Questions regarding the Pagan response to suffering and evil can best be understood as two separate issues, even if they are closely related. Suffering, or the experience of pain (whether physical or emotional/mental/spiritual), is an experiential reality, whereas evil is an abstract (metaphysical) concept. Because of this distinction, many in the modern Pagan community have distinct ways of approaching the problem of suffering versus the question of evil. Suffering is part of life. So areis loss, age, sickness, and death. Simply put, suffering is part of nature. We Humans cannot eradicate suffering any more than theywe can suspend gravity, and getting caught up in metaphysical explanations or arguments about suffering simply distract us from the real issue, which is finding ways to prevent unnecessary suffering and to alleviate or mitigate it when it does occur.
Evil, which can be defined as a metaphysical principle which that causes suffering or harm, is more problematic than suffering - for while suffering can be documented, evil, as a metaphysical principle, cannot. Evil, therefore, is a matter of faith, and among Pagans, no articles of faith are universally held. Therefore, while some Pagans might choose to believe in the existence of metaphysical principles like good and evil, others argue that such principles are useless or could even be harmful, for example if used to attack or malign others unfairly. Many Pagans prefer terminology like "positive" and "negative," or "order" and "chaos" as alternatives to the categories of "good" and "evil," regarding these categories as so heavily freightedsteeped inwith Judeo-Christian assumptions that their usefulness is limited.
Nevertheless, because of the high degree of tolerance within the Pagan community, adherents are free to form their own opinions about the existence and/or the problem of evil.
Whether or not evil exists as a metaphysical principle which that causes harm, and whether or not there may be one or more beings or entities who embody evil are therefore matters of personal opinion. World mythology does include many mythic figures that embody evil to a greater or lesser extent: In Irish mythology, Balor; in Jewish and Christian mythology, Satan; in Persian mythology, Ahriman; in Egyptian mythology, Set; in Norse mythology, Loki. It is important to recognize that not all of these mythic figures represent harm or evil in the same way; for example, while Satan is an embodiment of pure malice, a figure like Loki can be seen as morally ambiguous: chaotic as much as malicious.
Beyond the allusions of mythology and the philosophical controversies surrounding evil, the reality of suffering and harm remain. Since these phenomena occur within the natural world, any response to them likewise must be natural. This is not to preclude a spiritual or metaphysical response to suffering; but many Pagans would regard a purely spiritual response to a natural problem as faulty or inadequate. There's no point in casting a spell over someone bleeding without first dressing their wounds. Thus, while various Pagan paths may include a variety of spells, rituals, or prayers to help alleviate or eliminate suffering, such tools would be preceded by "mundane" or non-spiritual responses to the problem. While many contemporary Pagans are critical of mainstream medicine and advocate a variety of alternative healing practices, most recognize that a combination of traditional and alternative healing practices may be necessary, particularly in serious or life-threatening circumstances. (Ffor example, it would be inappropriate to treat severe chest pains only with a healing touch practice like Reiki; a person experiencing such pain needs to be checked by a qualified physician for a possible heart attack.).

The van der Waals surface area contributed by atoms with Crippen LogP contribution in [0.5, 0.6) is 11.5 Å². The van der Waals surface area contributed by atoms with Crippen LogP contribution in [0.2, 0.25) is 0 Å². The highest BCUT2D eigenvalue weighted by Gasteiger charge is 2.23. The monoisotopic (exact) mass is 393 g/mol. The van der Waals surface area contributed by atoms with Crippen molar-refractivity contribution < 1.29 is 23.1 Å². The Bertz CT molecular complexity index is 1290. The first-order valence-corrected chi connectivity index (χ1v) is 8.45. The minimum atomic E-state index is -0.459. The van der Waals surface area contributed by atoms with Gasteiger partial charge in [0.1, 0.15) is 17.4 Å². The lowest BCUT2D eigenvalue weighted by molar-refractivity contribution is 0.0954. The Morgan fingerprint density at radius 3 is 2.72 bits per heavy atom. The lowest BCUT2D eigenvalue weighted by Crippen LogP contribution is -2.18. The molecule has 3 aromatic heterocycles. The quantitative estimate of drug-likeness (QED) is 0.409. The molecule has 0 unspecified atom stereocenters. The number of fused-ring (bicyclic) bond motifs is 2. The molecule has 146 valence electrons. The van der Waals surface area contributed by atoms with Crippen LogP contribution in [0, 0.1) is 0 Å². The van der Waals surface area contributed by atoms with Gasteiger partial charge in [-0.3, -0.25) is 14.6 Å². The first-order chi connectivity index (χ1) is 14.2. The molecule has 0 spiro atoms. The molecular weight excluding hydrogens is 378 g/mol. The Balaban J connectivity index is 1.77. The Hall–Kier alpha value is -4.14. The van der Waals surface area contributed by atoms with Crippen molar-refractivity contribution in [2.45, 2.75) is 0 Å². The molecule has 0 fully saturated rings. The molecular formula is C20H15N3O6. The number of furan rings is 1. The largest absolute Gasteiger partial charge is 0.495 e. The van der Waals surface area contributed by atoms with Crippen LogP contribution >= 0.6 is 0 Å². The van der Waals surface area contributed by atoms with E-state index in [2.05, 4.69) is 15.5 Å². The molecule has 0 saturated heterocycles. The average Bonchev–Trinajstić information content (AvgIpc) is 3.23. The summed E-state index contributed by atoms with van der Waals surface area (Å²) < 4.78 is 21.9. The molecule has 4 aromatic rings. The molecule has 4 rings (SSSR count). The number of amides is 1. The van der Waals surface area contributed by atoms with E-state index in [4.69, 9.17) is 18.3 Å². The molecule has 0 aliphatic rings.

How do those who reject the idea of evil explain the existence of pain and suffering? Many say it is simply part of nature, and that questions about why it exists are not nearly as helpful as strategies to help alleviate it when it does occur.
Regardless of whether suffering is met with natural or spiritual meansresponses, Pagans are free to respond to suffering in any way they deem appropriate. Seen on a purely naturalistic level, pain and suffering are markers of a condition that needs to change - whether the change comes about through healing the condition thatwhich causes the suffering (or, in extreme cases, through death). Even when a person voluntarily embraces suffering (for example, someone who delays their own personal ambitions in order to care for an elderly relative), the suffering in itself is meaningful only because it is undertaken in service of a clearly understood greater good (in this case, the good of caring for others). There is no dogma or belief that would suggest suffering is always bad (or, for that matter, always noble and virtuous). Any instance of suffering must be evaluated on its own merits, whether it is a problem that must be addressed immediately, or a sacrificial act freely undertaken in honor of a greater good. Few Pagans would subscribe to a belief that suffering is inherently virtuous, but rather would view pain as a condition that, whenever possible, should be remedied.
1. Contrast suffering and evil. Do humans have control over either?
2. How is evil embodied in mythology?
3. How is suffering addressed?